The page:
HbA1c concentration was measured with a dedicated high-performance liquid chromatography method (TOSOH Biosciences Inc., South San Francisco, CA), certified by the National Glycohemoglobin Standardization Program.
Longitudinal data were analyzed using generalized linear mixed models to account for the multiple observations per participant (SAS PROC MIXED and PROC GENMOD, version 9.2; SAS Institute Inc., Cary, NC). Standard cutoffs for risk categories were applied to six of the outcomes (LDL, triglycerides, HDL by sex, hsCRP, apoB, and LDL particle size). Analyses included all data available at each of the four annual visit time points (baseline and 12, 24, and 36 months), as long as prior to attainment of the primary outcome. Variables not normally distributed were log-transformed for testing; descriptive summary statistics and plots are presented using the original scale. HDL was analyzed separately for males and females due to the known differential in levels. Effects of treatment group, visit (time), sex, and race-ethnicity (American Indian and Asian combined into "other" category due to sample size) and their interactions were tested.
Each lipid outcome was regressed on HbA1c with treatment group and the treatment-by-HbA1c interaction in the model; the effect of BMI was determined by adding BMI as a covariate adjustment. This analysis included follow-up data only (i.e., months 12, 24, and 36) and removed values collected while the participant was taking a lipid-lowering medication.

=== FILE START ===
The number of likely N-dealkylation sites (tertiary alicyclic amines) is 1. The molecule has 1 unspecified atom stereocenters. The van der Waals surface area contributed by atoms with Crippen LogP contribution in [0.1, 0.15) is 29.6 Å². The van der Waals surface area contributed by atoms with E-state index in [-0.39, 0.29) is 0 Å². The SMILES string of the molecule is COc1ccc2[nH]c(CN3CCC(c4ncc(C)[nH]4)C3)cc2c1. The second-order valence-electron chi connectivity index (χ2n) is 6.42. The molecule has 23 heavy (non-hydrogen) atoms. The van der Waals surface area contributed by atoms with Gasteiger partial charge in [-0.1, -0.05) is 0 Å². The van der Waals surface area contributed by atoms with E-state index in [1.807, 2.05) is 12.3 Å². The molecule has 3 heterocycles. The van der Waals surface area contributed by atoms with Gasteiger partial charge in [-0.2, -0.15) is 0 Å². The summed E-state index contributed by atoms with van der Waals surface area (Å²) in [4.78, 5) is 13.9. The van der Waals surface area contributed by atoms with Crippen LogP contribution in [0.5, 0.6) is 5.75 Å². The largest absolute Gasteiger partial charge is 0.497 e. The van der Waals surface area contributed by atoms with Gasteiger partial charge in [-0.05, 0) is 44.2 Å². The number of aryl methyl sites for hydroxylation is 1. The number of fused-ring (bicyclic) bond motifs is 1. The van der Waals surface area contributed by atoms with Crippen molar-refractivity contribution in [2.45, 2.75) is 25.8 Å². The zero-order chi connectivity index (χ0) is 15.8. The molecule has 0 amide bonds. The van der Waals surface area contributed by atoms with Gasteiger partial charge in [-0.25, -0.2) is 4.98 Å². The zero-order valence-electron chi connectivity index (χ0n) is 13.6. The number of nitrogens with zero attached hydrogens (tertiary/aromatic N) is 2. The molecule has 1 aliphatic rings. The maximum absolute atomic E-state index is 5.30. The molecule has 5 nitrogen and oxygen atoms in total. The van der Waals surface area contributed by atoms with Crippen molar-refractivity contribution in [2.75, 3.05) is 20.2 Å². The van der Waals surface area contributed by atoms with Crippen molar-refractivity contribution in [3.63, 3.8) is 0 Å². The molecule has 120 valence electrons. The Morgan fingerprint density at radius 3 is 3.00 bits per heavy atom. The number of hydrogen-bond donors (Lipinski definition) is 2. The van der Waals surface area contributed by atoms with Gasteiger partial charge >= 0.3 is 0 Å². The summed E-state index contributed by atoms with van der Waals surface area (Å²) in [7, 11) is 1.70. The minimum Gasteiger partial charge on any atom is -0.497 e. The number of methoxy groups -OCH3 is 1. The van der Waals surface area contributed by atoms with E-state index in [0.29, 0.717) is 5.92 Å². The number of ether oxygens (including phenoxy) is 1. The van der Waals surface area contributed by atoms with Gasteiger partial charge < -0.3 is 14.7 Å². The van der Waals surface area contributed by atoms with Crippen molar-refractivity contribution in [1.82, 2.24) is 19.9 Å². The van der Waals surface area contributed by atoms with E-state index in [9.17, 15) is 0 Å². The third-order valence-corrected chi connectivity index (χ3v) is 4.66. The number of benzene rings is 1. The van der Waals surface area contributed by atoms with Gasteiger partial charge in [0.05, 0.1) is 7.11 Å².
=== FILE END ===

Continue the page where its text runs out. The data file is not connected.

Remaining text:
The P values <0.05 are identified as statistically significant with no adjustment for multiple testing. The TODAY study was powered for the primary time-to-failure outcome only, although secondary analyses were predefined.
At baseline, participants were 14.0 (± SD 2.0) years of age, obese (BMI 34.9 ± 7.6 kg/m2), with a mean duration of type 2 diabetes of 7.8 (± 5.9) months. Participants were all pubertal, and 88.7% were Tanner stage 4 or 5. The majority (64.7%) were female, 32.5% were non-Hispanic black (NHB), 39.7% Hispanic (H), 20.3% non-Hispanic white (NHW), 5.9% American Indian, and 1.6% Asian. Patient flow through the study is presented in the CONSORT diagram (10) (Supplementary Fig. 1).
Prevalence of high-risk LDL (i.e., LDL ≥130 mg/dL or taking LDL-lowering medications) increased from 4.5 to 10.7% over 36 months, while the proportion of subjects at target (LDL <100 mg/dL) declined (Table 1). At baseline, 6 participants used lipid-lowering drugs (4 in M, 2 in M+L); by 36 months, an additional 47 participants were using lipid-lowering drugs (46 on statin, 1 on sequestrant). Treatment-group assignment was not statistically different between those who did and did not use lipid-lowering drugs. Demographics of those treated were not different from the cohort as a whole. Of the 46 treated with statin, 32 had at least one follow-up lipid panel prior to reaching primary outcome, of whom only 10 achieved LDL goal.
Longitudinal trends in lipid and inflammatory factors